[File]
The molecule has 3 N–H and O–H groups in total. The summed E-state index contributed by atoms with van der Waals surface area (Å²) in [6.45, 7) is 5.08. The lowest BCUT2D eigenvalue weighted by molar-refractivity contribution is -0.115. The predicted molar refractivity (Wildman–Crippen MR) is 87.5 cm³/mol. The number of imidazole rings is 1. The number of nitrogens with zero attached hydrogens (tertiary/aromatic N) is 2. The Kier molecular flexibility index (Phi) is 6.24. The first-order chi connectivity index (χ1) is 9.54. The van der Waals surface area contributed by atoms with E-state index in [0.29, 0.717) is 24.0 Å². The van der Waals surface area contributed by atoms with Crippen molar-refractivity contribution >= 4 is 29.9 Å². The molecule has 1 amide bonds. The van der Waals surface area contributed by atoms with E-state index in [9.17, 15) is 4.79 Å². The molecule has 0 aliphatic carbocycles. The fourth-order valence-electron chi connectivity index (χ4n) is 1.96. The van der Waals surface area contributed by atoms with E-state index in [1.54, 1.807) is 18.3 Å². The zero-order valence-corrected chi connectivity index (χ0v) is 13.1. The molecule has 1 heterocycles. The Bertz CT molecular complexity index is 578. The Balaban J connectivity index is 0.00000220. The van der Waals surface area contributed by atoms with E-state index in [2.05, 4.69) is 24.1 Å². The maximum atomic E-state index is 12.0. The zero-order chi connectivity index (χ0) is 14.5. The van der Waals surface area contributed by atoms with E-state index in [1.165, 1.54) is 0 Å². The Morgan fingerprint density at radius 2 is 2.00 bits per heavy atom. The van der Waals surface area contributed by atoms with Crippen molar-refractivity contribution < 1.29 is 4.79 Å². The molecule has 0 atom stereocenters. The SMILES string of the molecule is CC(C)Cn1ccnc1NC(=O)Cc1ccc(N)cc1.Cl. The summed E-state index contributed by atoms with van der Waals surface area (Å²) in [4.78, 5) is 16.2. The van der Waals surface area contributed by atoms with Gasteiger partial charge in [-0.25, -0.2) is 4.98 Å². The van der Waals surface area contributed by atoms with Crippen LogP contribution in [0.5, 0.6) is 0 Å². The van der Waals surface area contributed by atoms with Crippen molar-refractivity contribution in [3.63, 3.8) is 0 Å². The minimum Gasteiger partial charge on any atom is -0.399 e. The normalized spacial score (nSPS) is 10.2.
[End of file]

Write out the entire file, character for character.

The molecule has 3 N–H and O–H groups in total. The summed E-state index contributed by atoms with van der Waals surface area (Å²) in [6.45, 7) is 5.08. The lowest BCUT2D eigenvalue weighted by molar-refractivity contribution is -0.115. The predicted molar refractivity (Wildman–Crippen MR) is 87.5 cm³/mol. The number of imidazole rings is 1. The number of nitrogens with zero attached hydrogens (tertiary/aromatic N) is 2. The Kier molecular flexibility index (Phi) is 6.24. The first-order chi connectivity index (χ1) is 9.54. The van der Waals surface area contributed by atoms with E-state index in [0.29, 0.717) is 24.0 Å². The van der Waals surface area contributed by atoms with Crippen molar-refractivity contribution >= 4 is 29.9 Å². The molecule has 1 amide bonds. The van der Waals surface area contributed by atoms with E-state index in [9.17, 15) is 4.79 Å². The molecule has 0 aliphatic carbocycles. The fourth-order valence-electron chi connectivity index (χ4n) is 1.96. The van der Waals surface area contributed by atoms with E-state index in [1.54, 1.807) is 18.3 Å². The zero-order valence-corrected chi connectivity index (χ0v) is 13.1. The molecule has 1 heterocycles. The Bertz CT molecular complexity index is 578. The Balaban J connectivity index is 0.00000220. The van der Waals surface area contributed by atoms with E-state index in [2.05, 4.69) is 24.1 Å². The maximum atomic E-state index is 12.0. The zero-order chi connectivity index (χ0) is 14.5. The van der Waals surface area contributed by atoms with E-state index in [1.165, 1.54) is 0 Å². The Morgan fingerprint density at radius 2 is 2.00 bits per heavy atom. The van der Waals surface area contributed by atoms with Crippen molar-refractivity contribution < 1.29 is 4.79 Å². The molecule has 0 atom stereocenters. The SMILES string of the molecule is CC(C)Cn1ccnc1NC(=O)Cc1ccc(N)cc1.Cl. The summed E-state index contributed by atoms with van der Waals surface area (Å²) in [4.78, 5) is 16.2. The van der Waals surface area contributed by atoms with Gasteiger partial charge in [-0.25, -0.2) is 4.98 Å². The van der Waals surface area contributed by atoms with Crippen LogP contribution in [0.5, 0.6) is 0 Å². The van der Waals surface area contributed by atoms with Crippen molar-refractivity contribution in [3.63, 3.8) is 0 Å². The minimum Gasteiger partial charge on any atom is -0.399 e. The normalized spacial score (nSPS) is 10.2.